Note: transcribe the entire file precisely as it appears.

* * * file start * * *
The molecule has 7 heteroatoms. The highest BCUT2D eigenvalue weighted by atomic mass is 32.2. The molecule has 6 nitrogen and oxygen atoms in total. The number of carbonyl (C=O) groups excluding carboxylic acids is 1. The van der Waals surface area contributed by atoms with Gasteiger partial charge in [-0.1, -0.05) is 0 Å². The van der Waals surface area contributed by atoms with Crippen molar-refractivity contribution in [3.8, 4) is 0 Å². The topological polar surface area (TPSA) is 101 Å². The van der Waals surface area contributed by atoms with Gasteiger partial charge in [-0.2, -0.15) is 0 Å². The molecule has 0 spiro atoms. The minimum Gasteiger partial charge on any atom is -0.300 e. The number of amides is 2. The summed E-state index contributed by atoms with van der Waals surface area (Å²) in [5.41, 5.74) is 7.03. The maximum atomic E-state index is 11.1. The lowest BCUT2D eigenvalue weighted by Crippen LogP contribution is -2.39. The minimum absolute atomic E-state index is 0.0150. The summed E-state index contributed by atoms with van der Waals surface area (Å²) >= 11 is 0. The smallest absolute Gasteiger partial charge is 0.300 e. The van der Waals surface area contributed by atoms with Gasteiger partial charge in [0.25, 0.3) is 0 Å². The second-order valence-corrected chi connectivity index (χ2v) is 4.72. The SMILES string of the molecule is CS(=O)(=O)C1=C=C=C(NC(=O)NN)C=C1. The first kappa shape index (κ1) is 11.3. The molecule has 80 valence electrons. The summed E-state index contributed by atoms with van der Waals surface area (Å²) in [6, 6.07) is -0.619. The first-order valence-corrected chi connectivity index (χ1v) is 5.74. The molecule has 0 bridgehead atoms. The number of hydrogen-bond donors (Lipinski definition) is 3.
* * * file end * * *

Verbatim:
The molecule has 7 heteroatoms. The highest BCUT2D eigenvalue weighted by atomic mass is 32.2. The molecule has 6 nitrogen and oxygen atoms in total. The number of carbonyl (C=O) groups excluding carboxylic acids is 1. The van der Waals surface area contributed by atoms with Gasteiger partial charge in [-0.1, -0.05) is 0 Å². The van der Waals surface area contributed by atoms with Crippen molar-refractivity contribution in [3.8, 4) is 0 Å². The topological polar surface area (TPSA) is 101 Å². The van der Waals surface area contributed by atoms with Gasteiger partial charge in [-0.2, -0.15) is 0 Å². The molecule has 0 spiro atoms. The minimum Gasteiger partial charge on any atom is -0.300 e. The number of amides is 2. The summed E-state index contributed by atoms with van der Waals surface area (Å²) in [5.41, 5.74) is 7.03. The maximum atomic E-state index is 11.1. The lowest BCUT2D eigenvalue weighted by Crippen LogP contribution is -2.39. The minimum absolute atomic E-state index is 0.0150. The summed E-state index contributed by atoms with van der Waals surface area (Å²) >= 11 is 0. The smallest absolute Gasteiger partial charge is 0.300 e. The van der Waals surface area contributed by atoms with Gasteiger partial charge in [0.25, 0.3) is 0 Å². The second-order valence-corrected chi connectivity index (χ2v) is 4.72. The SMILES string of the molecule is CS(=O)(=O)C1=C=C=C(NC(=O)NN)C=C1. The first kappa shape index (κ1) is 11.3. The molecule has 80 valence electrons. The summed E-state index contributed by atoms with van der Waals surface area (Å²) in [6, 6.07) is -0.619. The first-order valence-corrected chi connectivity index (χ1v) is 5.74. The molecule has 0 bridgehead atoms. The number of hydrogen-bond donors (Lipinski definition) is 3.